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Sunday, 2 February 2014





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Government Gazette

Norochcholai - political hypocrisy and reality:

'Breakdowns will not cause power cuts'

Providing an uninterrupted power supply, for the population to attend their day-to-day needs, for industrialists and investors to engage in their industries and for the smooth functioning of businesses and other essential service is the responsibility of any government. Though considered a luxury in the bygone era it has now become a basic need of any human and cannot be compromised by any responsible government.

The Lakvijaya power plant at Norochcholai.
Pic: Nissanka Wijeratne

For Sri Lankans the politics of 'power' is not an unusual phenomena as they have experienced the way politicians used the 'power' tool to topple governments and also brought disrepute to governments in power. In 'power' politics, Norochcholai, has always been a hot topic.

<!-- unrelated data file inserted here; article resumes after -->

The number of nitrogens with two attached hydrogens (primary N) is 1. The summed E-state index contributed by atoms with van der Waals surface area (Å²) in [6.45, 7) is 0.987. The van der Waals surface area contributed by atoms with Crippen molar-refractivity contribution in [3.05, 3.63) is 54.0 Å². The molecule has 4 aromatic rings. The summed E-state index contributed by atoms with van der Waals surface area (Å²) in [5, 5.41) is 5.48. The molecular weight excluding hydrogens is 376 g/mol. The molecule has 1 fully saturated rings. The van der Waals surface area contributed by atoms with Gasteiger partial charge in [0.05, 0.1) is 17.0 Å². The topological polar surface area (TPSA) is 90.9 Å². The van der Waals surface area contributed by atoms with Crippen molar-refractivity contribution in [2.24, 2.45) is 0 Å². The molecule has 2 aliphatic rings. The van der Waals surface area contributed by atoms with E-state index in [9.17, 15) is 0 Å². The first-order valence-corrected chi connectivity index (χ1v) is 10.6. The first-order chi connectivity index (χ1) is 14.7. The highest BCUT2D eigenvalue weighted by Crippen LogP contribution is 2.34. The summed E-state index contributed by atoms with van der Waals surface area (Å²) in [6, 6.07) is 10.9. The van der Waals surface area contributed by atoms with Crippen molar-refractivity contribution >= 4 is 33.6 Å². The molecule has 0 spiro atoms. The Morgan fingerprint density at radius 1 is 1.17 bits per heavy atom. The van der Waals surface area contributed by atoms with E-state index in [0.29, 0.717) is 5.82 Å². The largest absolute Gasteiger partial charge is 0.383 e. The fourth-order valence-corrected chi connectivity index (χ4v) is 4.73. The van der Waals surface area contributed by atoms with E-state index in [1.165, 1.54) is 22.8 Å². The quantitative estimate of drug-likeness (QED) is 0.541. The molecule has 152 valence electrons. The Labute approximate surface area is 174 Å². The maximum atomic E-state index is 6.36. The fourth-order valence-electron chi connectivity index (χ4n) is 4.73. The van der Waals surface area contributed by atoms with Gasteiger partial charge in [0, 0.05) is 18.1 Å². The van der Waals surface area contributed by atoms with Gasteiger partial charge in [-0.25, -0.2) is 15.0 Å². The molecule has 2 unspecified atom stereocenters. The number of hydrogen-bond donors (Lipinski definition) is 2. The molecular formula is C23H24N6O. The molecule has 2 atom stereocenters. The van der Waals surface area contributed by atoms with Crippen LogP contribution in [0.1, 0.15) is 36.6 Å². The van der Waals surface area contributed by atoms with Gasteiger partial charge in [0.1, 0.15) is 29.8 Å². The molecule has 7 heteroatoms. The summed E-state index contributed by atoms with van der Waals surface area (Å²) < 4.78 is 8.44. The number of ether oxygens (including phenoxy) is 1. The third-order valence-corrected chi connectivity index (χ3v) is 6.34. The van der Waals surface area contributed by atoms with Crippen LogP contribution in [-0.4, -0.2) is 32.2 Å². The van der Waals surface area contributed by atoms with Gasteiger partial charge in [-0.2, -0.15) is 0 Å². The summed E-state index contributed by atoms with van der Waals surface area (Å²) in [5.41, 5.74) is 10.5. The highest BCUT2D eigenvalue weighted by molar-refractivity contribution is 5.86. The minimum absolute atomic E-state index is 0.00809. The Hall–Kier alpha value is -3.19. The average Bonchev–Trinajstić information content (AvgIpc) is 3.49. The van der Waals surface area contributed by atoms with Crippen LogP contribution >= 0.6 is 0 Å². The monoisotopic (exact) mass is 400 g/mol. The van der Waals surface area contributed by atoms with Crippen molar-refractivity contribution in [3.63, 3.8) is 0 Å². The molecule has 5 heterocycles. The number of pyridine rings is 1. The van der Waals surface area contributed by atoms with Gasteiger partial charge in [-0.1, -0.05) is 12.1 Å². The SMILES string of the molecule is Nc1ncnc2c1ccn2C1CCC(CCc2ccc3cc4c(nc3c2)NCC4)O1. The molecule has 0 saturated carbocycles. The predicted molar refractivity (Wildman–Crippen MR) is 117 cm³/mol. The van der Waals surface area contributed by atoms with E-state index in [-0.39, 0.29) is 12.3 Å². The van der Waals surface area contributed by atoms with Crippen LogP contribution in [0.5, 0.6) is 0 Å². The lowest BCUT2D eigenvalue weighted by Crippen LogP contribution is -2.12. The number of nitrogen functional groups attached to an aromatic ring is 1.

When Sri Lanka was striving to strike deal on coal fired power plant, the cheapest source of generating power to meet the increasing power demand in the country, Norochcholai coal fired plant automatically included into that dialogue on power. There was a tug-of-war between the governments and the common masses who were genuinely protested due to their concerns over the Norochchcolai power plant or else influenced by politicians in late 1990s about the project that wast to be implemented to facilitate healthy economic growth in the country.

But the politicians of that era could not overcome those obstacles to clear the path for the implementation of the much needed coal fired power plant of the country. They succumbed to the pressures of the masses who protested against the project may be due to sheer ignorance of the future situation of the country or may be due to the influence of narrow minded politicians, without going ahead with the project.